I'm not sure when I'll be getting plants. I don't want them to die while I'm on vacation. I honestly have no idea how to care for plants as this will be my first time. I only want to do easy things, though, like java fern, annubias, etc. Idk where I'll get them, though because the only pet store close to me is pet smart and I know they only sell them in tubes. Should I still get the ones in tubes? Also would the plants be able to live for 3 weeks without fish?
     
  7. Coradee Moderator Moderator Member

    I wouldn't worry too much about slopes & contours with the sand, the corys will have it nice & flat again in no time ;)
     
  8. Lyfeoffishing Well Known Member Member

    You could get away with anubias and java fern from those tubes that's where I got mine. Be careful if you get amazon swords from them though make sure they have roots before you buy.
     
  9. kwhitworth83 Member Member

    I am totally new to aquatic plants but I also purchased the tube plants from Petsmart. The anubias and java fern are doing well and were still pretty nice in the tube. The water wisteria I purchased on the other hand was pretty shabby. Only the top half inch to an inch of each strip was salvageable. The rest was already brown. I've been floating it in the tank and the nubs are growing roots so I guess they will be fine. I would definitely suggest you make sure to check the packages well before you purchase.
     
  10. petaddiction Well Known Member Member

    Okay thanks guys. I'm kind of confused about water wisteria. I want some for my 10 gal betta tank though. Can't you plant it in the substrate and float it? I obviously want to float it for my boy so he can play in it. How do I do this? Just take it out of the packaging and stick it on top of the water...? Also what would the packaging look like? would the ones you plant vs the ones you float look different?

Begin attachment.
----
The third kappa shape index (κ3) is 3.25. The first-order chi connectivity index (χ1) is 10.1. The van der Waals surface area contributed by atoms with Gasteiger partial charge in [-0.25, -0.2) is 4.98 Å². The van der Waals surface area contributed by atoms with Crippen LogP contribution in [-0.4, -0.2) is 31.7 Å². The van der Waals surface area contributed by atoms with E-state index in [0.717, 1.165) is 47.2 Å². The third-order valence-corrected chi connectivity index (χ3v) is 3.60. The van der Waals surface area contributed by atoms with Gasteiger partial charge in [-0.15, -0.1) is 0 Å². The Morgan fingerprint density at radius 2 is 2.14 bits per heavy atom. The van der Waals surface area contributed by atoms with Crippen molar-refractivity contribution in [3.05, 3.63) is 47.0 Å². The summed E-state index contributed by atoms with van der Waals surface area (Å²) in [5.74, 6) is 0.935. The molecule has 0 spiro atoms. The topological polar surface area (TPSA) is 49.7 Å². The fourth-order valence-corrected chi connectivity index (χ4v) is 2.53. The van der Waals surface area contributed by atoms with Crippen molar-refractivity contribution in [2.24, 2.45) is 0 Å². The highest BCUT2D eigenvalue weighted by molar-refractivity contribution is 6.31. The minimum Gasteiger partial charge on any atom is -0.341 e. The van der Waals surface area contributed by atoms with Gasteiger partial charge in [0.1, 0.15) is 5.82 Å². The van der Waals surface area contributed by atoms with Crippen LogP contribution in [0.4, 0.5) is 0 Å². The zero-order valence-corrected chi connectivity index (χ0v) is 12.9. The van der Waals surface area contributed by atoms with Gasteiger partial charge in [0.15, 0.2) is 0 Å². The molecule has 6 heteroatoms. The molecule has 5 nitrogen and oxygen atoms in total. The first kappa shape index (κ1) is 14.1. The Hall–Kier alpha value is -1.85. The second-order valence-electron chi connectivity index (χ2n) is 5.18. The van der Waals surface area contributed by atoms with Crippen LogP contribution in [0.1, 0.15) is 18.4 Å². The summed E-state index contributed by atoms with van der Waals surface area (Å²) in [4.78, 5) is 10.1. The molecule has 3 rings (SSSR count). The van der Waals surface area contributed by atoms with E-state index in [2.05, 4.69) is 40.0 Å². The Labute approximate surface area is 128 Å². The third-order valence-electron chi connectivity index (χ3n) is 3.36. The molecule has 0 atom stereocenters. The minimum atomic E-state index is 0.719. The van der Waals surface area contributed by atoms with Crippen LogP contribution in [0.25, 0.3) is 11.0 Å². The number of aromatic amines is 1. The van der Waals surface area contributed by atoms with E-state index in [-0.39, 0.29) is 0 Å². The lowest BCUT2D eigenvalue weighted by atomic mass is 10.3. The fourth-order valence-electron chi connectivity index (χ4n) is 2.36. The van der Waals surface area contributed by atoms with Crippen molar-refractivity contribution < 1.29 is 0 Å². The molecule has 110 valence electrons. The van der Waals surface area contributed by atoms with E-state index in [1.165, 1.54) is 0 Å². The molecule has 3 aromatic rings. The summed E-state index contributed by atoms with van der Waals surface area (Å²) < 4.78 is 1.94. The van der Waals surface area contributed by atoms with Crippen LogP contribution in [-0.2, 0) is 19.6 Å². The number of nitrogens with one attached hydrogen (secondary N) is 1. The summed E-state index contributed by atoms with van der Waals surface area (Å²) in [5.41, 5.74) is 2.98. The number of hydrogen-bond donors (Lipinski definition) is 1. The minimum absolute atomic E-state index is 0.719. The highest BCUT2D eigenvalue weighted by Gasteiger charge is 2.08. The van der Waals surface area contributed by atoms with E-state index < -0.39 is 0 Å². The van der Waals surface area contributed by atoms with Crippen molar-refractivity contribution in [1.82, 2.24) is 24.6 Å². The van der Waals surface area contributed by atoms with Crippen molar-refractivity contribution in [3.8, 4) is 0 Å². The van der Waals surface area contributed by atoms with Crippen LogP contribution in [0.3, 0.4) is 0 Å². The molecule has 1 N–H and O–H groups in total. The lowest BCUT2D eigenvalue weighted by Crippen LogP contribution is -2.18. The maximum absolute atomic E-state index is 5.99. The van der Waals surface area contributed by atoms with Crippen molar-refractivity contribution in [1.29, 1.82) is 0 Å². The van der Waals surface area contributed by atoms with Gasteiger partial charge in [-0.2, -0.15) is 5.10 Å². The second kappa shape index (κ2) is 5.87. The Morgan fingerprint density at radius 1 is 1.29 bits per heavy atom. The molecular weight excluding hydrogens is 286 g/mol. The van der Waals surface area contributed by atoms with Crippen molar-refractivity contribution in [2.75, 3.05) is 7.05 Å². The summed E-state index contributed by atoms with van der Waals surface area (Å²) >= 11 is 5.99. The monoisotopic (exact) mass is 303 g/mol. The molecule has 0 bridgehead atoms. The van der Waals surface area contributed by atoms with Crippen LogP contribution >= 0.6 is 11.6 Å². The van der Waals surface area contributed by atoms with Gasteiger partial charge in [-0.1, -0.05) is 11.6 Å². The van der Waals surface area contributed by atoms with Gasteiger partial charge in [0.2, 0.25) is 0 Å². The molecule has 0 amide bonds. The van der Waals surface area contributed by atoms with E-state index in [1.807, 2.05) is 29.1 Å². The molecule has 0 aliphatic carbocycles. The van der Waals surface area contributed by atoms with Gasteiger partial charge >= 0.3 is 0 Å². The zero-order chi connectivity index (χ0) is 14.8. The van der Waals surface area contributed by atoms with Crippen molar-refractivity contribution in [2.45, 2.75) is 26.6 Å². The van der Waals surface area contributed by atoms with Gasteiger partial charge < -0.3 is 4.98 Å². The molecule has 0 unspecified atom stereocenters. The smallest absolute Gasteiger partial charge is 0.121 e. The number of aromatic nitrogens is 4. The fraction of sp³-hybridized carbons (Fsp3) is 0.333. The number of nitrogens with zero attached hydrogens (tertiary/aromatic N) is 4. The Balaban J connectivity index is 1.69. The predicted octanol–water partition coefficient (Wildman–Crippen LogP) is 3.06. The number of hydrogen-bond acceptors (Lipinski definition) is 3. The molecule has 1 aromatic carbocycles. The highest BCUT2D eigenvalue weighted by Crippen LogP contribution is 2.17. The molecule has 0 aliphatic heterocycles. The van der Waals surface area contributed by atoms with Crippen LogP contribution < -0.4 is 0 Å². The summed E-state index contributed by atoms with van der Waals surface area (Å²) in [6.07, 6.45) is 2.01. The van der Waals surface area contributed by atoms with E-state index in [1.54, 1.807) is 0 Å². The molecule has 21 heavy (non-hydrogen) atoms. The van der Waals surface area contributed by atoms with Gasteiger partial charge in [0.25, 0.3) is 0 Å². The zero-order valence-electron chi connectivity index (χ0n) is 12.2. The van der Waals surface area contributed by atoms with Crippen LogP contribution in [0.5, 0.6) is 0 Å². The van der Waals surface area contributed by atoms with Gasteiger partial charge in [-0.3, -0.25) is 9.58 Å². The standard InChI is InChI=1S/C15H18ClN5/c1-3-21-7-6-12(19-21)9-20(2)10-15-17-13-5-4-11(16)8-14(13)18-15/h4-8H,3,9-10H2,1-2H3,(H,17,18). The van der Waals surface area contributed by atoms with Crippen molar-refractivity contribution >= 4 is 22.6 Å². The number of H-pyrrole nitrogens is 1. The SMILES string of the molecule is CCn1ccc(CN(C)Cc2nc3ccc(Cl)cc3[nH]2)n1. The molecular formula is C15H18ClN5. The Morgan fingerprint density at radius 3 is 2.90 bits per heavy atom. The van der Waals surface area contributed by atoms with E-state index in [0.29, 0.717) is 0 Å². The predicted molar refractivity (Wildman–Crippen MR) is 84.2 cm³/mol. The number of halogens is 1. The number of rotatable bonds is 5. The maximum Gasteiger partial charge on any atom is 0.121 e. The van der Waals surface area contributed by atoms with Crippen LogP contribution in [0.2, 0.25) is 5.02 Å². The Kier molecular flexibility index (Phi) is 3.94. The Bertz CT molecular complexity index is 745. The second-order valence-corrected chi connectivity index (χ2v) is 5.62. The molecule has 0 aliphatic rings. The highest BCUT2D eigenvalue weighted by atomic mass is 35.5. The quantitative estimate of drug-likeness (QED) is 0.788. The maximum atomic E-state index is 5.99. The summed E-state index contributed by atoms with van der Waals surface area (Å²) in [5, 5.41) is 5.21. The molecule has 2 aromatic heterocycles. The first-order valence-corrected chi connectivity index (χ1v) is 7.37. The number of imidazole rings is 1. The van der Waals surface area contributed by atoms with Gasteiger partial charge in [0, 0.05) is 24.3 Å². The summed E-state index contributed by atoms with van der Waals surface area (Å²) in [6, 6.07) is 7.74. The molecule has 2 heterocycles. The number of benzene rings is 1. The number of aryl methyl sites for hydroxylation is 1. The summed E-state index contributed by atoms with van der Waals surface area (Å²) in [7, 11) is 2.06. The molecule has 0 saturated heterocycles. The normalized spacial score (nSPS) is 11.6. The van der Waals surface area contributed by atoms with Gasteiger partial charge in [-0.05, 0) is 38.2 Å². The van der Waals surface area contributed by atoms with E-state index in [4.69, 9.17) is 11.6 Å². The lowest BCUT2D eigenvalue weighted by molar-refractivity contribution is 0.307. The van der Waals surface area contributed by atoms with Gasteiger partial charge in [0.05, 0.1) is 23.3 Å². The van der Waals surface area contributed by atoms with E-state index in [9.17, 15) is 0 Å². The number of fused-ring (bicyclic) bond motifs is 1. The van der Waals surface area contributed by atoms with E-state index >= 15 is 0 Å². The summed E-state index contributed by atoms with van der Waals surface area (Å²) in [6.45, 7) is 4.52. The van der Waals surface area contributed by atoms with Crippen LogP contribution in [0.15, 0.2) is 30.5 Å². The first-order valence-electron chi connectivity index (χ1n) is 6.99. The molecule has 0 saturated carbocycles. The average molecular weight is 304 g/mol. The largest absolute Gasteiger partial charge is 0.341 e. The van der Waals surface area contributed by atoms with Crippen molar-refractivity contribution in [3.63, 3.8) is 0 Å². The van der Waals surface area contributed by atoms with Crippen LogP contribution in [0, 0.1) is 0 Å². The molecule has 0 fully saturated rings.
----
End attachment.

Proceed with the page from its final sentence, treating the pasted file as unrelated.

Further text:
11. endlercollector Fishlore VIP Member

    Please tell us about the type of light that you have over the 20 gallon tank. How many kelvins does the bulb have? Is this fluorescent? If yes, tell us how many watts. Lighting will pretty much decide what plans you can grow.

    You can float water Wisteria and it will grow tremendous roots all over the place until you trim them back. It requires regular pruning and does shed frequently.

    I have found that Wisteria does better with brighter lighting, but if you have 20 W fluorescent lighting with about 6500 Kelvin, it will do fine in the 10 gallon. You may like other varieties of Hygrophila, such as corymbosa, stricta, and angustifolia.
     
  12. kwhitworth83 Member Member

    The three plants I purchased all came in the same packaging. They were in a clear cup thing filled with a moisture retaining material. Honestly, it reminded me of the stuff inside diapers lol. I just brushed as much of the material off as I could then rinsed the rest off with tap water. I am not sure if I should have used the tap water but it didn't seem to have any ill effects. I tried sticking the wisteria in the gravel at first but it was so short it didn't want to stay. So I just let it float at the top of the tank. My filter current is pretty strong so they tend to drift across the water line.
     
  13. petaddiction Well Known Member Member

    question- if I got plants right now, would they be able to survive alone in the tank without fish for 3 weeks, or would they need the fish for their waste/food?
     
  14. Lyfeoffishing Well Known Member Member

    They could survive you just might want to get some sachem flourish as a liquid fert to help them